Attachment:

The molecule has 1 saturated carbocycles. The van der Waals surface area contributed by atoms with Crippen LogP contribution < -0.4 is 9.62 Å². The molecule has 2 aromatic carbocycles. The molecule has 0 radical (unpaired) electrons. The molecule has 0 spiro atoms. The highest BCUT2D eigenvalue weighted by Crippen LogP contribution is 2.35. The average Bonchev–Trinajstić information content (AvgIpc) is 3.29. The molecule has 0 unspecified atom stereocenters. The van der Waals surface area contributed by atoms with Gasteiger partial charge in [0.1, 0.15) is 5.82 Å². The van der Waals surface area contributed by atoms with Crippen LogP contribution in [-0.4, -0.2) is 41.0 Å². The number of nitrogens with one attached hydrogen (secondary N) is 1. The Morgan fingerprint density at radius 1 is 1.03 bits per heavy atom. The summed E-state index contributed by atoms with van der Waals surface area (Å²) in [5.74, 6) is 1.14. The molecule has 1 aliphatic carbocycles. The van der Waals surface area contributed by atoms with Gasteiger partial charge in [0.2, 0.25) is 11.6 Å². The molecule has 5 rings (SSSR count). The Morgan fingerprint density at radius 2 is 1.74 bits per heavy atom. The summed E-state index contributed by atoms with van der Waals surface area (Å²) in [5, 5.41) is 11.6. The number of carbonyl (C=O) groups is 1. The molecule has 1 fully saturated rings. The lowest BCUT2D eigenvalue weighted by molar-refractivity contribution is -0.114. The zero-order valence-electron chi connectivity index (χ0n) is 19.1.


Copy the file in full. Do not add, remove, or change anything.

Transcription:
The molecule has 1 saturated carbocycles. The van der Waals surface area contributed by atoms with Crippen LogP contribution < -0.4 is 9.62 Å². The molecule has 2 aromatic carbocycles. The molecule has 0 radical (unpaired) electrons. The molecule has 0 spiro atoms. The highest BCUT2D eigenvalue weighted by Crippen LogP contribution is 2.35. The average Bonchev–Trinajstić information content (AvgIpc) is 3.29. The molecule has 0 unspecified atom stereocenters. The van der Waals surface area contributed by atoms with Gasteiger partial charge in [0.1, 0.15) is 5.82 Å². The van der Waals surface area contributed by atoms with Crippen LogP contribution in [-0.4, -0.2) is 41.0 Å². The number of nitrogens with one attached hydrogen (secondary N) is 1. The Morgan fingerprint density at radius 1 is 1.03 bits per heavy atom. The summed E-state index contributed by atoms with van der Waals surface area (Å²) in [5.74, 6) is 1.14. The molecule has 1 aliphatic carbocycles. The van der Waals surface area contributed by atoms with Gasteiger partial charge in [0.2, 0.25) is 11.6 Å². The molecule has 5 rings (SSSR count). The Morgan fingerprint density at radius 2 is 1.74 bits per heavy atom. The summed E-state index contributed by atoms with van der Waals surface area (Å²) in [5, 5.41) is 11.6. The number of carbonyl (C=O) groups is 1. The molecule has 1 fully saturated rings. The lowest BCUT2D eigenvalue weighted by molar-refractivity contribution is -0.114. The zero-order valence-electron chi connectivity index (χ0n) is 19.1.